Asking the Experts

Asking the Experts: Understanding GPS for Your Retention Marketing Success

How marketers can use geofencing to bring their messages to the right people

Keith Loria
January 17 2019

GPS tracking systems pinpoint and track any designated mobile device in real time in any geographic location. In 2019, we’ll witness marketers utilizing this technology in attempting to capture customers’ attention and change their purchasing habits.

“The decision to use GPS tracking to connect with an audience is savvy because it combines the user’s actual physical location with incentives to change their behavior,” said Stacy Caprio, founder of Accelerated Growth Marketing. “It’s extremely cutting edge and allows marketers to use location data to improve their messaging and ultimately their marketing outcomes.”

The problem is, access to mobile-tracking technology through a GPS system is limited to security forces and law enforcement – not businesses. What companies can do, however, is use GPS systems to track their audiences within a predefined limited area through what is called geofencing.

Andrei Vasilescu, CEO and digital marketing expert of DontPayFull, said that geofencing has allowed marketers to deliver business messages to their designated audiences at precise moments with surgical accuracy.

“In this geofencing system, a certain area (from a building to an area of a few miles radius) can be electronically fenced,” he said. “There is a central system where all the mobile phone numbers of the subscribers or audiences are fed after getting their contact details. Whenever any of these audiences come inside the geofenced area, the central system gets alerted and becomes ready to deliver any business message to the audience directly to their mobile phones.”

This is particularly useful for retail stores, where marketers can share various discount offers or special deals to mobile devices within a certain distance.

It’s worth noting that geofencing doesn’t just use GPS tracking—RFID, Wi-Fi and cellular data can also send location-based triggers.

Jenna Erickson, marketing manager at Codal, a UX design and development agency, said that when it comes to digital advertising, geolocation is everything.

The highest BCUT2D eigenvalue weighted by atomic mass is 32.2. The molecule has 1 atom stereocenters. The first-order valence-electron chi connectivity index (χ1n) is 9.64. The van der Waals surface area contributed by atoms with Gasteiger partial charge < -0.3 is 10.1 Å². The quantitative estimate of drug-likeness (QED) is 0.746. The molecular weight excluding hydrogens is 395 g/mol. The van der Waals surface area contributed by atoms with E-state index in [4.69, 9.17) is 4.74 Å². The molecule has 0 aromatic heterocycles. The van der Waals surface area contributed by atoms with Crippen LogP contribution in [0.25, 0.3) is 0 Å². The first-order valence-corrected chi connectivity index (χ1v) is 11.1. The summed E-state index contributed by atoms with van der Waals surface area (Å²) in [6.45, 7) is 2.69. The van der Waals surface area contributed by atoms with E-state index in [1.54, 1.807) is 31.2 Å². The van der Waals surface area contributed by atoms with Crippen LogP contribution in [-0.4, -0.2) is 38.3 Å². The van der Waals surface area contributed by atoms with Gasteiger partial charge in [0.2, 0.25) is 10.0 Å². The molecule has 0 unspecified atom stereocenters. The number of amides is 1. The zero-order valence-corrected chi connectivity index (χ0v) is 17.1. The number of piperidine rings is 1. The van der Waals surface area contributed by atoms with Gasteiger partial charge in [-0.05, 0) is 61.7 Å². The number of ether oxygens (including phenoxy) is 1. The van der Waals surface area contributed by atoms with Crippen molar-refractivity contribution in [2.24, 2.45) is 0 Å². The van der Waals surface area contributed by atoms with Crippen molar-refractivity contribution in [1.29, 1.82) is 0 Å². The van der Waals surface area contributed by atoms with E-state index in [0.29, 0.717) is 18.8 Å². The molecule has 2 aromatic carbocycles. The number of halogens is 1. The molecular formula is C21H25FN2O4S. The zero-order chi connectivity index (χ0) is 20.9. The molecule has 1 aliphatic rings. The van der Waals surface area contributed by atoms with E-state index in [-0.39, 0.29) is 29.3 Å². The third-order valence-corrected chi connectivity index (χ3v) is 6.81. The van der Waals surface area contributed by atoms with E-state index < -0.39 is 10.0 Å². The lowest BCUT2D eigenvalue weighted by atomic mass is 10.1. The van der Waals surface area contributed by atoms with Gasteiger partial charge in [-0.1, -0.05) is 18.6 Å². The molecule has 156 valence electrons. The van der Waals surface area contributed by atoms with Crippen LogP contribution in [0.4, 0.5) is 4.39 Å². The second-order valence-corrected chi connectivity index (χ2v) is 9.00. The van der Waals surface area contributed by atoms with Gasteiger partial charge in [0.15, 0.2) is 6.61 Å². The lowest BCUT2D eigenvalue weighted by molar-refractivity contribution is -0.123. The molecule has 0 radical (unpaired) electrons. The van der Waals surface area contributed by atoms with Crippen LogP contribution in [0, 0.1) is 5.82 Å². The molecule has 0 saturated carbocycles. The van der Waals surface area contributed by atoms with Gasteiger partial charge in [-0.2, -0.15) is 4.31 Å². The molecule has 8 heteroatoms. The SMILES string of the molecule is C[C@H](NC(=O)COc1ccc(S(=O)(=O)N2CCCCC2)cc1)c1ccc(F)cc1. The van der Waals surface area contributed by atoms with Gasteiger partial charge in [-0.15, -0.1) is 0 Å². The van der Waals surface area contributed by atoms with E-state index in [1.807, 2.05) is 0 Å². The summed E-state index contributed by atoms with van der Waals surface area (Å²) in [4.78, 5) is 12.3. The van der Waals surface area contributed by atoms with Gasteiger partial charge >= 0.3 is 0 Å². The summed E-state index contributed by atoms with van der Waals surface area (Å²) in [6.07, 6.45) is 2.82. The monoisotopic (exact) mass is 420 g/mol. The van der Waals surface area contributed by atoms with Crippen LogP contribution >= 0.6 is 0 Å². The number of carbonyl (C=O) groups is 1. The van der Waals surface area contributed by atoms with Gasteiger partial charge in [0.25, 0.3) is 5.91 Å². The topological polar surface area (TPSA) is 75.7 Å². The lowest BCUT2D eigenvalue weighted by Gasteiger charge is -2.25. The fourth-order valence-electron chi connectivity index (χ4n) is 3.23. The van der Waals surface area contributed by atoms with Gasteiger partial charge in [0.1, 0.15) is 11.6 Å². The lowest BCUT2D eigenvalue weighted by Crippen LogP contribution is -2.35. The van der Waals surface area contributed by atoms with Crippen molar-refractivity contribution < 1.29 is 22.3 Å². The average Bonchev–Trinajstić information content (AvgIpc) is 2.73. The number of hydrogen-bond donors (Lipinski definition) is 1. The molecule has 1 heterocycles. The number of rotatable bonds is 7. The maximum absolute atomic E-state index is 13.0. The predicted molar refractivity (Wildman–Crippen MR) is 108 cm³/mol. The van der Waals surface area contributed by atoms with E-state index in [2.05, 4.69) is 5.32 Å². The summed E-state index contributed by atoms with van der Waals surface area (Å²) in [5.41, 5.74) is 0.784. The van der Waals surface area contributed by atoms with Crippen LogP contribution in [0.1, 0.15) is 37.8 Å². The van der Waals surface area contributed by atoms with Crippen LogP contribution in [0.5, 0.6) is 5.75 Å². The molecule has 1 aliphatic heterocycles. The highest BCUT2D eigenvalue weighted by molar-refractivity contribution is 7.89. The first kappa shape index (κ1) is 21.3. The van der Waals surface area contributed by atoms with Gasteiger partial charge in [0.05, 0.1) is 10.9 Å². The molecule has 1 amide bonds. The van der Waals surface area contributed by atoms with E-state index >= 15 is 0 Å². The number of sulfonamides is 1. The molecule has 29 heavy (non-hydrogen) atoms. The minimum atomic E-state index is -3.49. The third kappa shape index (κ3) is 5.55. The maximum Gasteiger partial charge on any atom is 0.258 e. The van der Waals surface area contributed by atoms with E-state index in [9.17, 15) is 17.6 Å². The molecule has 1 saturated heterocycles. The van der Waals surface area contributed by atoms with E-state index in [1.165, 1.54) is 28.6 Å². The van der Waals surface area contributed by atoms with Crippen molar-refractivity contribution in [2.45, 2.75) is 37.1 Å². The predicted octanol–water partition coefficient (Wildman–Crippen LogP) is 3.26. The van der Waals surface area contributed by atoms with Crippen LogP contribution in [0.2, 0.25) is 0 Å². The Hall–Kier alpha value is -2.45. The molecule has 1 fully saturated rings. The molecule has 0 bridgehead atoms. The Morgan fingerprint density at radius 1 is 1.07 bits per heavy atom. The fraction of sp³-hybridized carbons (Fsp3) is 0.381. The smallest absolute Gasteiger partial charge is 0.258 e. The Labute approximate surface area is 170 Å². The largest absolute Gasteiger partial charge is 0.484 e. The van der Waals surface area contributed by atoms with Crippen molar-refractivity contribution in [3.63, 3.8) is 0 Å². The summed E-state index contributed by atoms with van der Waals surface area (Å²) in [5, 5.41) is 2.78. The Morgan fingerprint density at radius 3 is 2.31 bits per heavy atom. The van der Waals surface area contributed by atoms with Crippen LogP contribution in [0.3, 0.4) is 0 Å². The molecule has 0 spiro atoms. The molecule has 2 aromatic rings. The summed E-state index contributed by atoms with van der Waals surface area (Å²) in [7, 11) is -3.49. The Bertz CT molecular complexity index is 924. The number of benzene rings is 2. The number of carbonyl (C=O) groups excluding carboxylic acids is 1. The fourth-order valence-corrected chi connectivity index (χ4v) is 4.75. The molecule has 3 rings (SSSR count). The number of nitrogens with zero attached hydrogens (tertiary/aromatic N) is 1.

“It’s a savvy decision for marketers to use GPS tracking with an audience because it is the best way to pull a mobile user in,” she said. “Location tracking is specifically incredible for mobile applications and businesses that have both an online and physical store presence. It really bridges the gap between digital and physical landscapes for any type of retail brand.”

For that reason, push notifications are the lifeblood of geofencing – connecting messages with an audience.

“If your business has a mobile application, you can send out push notifications when they are near a store location, or even near a competitor,” she said. “This can also help drive more foot traffic to your brick and mortar stores.”

Many companies use geolocation to send notifications for a coupon, deal, or reminder to visit a store.

Brandon Dietrich, principal at Social Assurance Media, said that this idea is also known as proximity marketing—using prospects’ locations and travel patterns to identify who to show specific advertisements to and who to leave out. After all, he noted, the ability to track and market to individuals based on their travel patterns and location proves essential for local businesses attempting to narrowcast a message, not broadcast their offering.

“A tried and true first step for a business to begin using prospect location for marketing efforts is through a third-party platform like Facebook,” he said. “Facebook’s ads manager enables not just native but also audience network advertising. Choosing cold contacts that frequent specific locations, live in a specific area, or who have not been to an area are all segmentation criteria one can run ads against.”

Beacon Technology